Classic Blackberry Phones To Stop Working Imminently


Classic Blackberry Phones To Stop Working ImminentlyAlamy

Bad news for those who you who thought it might be time to fire-up that 10-year-old Blackberry phone after all this time – they’ll stop working from January 4. 

Despite having a peak of more than 80 million Blackberry users worldwide in 2012, the company soon fell away in the mobile phone market and changed its focus to creating and providing security software, and in 2020 announced their intention to withdraw support for its BlackBerry 10, 7.1 OS and earlier models of mobile.


That comes into force in just two days – should there be any Blackberry users remaining out there, the both of you just have a couple of days to get a new device.

Although easy to mock Blackberry’s fall from the upper echelons of the mobile phone industry, it’s worth remembering just how much of a serious threat they provided to Apple at the end of the 2000s and first part of the following decade.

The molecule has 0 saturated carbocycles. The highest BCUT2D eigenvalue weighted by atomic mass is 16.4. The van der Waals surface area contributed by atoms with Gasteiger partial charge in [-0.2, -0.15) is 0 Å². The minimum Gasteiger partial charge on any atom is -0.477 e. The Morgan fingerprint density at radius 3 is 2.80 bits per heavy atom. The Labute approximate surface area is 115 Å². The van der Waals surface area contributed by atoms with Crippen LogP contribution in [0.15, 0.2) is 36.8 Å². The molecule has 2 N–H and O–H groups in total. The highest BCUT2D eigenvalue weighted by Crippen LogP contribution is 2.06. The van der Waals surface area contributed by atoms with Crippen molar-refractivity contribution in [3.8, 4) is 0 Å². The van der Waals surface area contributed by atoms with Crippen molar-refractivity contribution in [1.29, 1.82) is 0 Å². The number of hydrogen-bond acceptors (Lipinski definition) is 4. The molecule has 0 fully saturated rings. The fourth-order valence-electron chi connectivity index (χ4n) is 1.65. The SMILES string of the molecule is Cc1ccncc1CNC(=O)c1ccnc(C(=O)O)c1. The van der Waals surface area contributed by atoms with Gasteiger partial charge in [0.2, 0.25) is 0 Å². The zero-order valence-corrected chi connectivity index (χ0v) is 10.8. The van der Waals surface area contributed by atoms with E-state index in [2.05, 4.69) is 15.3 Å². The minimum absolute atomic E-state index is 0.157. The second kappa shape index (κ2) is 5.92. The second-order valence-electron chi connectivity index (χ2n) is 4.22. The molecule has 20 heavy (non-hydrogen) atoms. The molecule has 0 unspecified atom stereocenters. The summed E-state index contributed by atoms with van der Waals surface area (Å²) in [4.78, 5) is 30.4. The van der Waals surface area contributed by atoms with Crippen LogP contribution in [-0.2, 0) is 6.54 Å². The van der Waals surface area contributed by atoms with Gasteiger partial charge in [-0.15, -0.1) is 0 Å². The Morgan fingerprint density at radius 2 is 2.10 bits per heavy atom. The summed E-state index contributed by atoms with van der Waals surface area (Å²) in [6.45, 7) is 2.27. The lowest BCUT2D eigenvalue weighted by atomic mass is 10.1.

BlackBerryWikipedia Commons (CC BY 4.0)

Revolutionary at the time, their phones came with physical keyboards and were once so popular people nicknamed them CrackBerries. The purpose of the keyboard was aimed at professionals who wanted the flexibility of working outside the office with some of the tools they used on a desktop computer, while the Blackberry Messenger – BBM – was also an efficient alternative to SMS messaging and an encrypted messaging system long before we all used WhatsApp.


It became a go-to not just for office professionals but celebrities and key figures in world politics, with Barack Obama and Kim Kardashian among those to publicly own a Blackberry.

The jig was up once Apple started utilising touch screen technology however, with repeated Blackberry updates failing to overcome its rival. In the end, the company adopted the Android operating system for its models but that too wasn’t enough to bring it back from its previous high.

As CNN reports, Blackberry continued to license its brand to phone manufacturers, including TCL and more recently OnwardMobility, a Texas-based security startup, for a 5G Blackberry device running on Android software.

The end of the Blackberry 10 and earlier, however, is truly the end of an era.


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Topics: Technology, Android, iPhone, mobile phones, Now

Simon Catling
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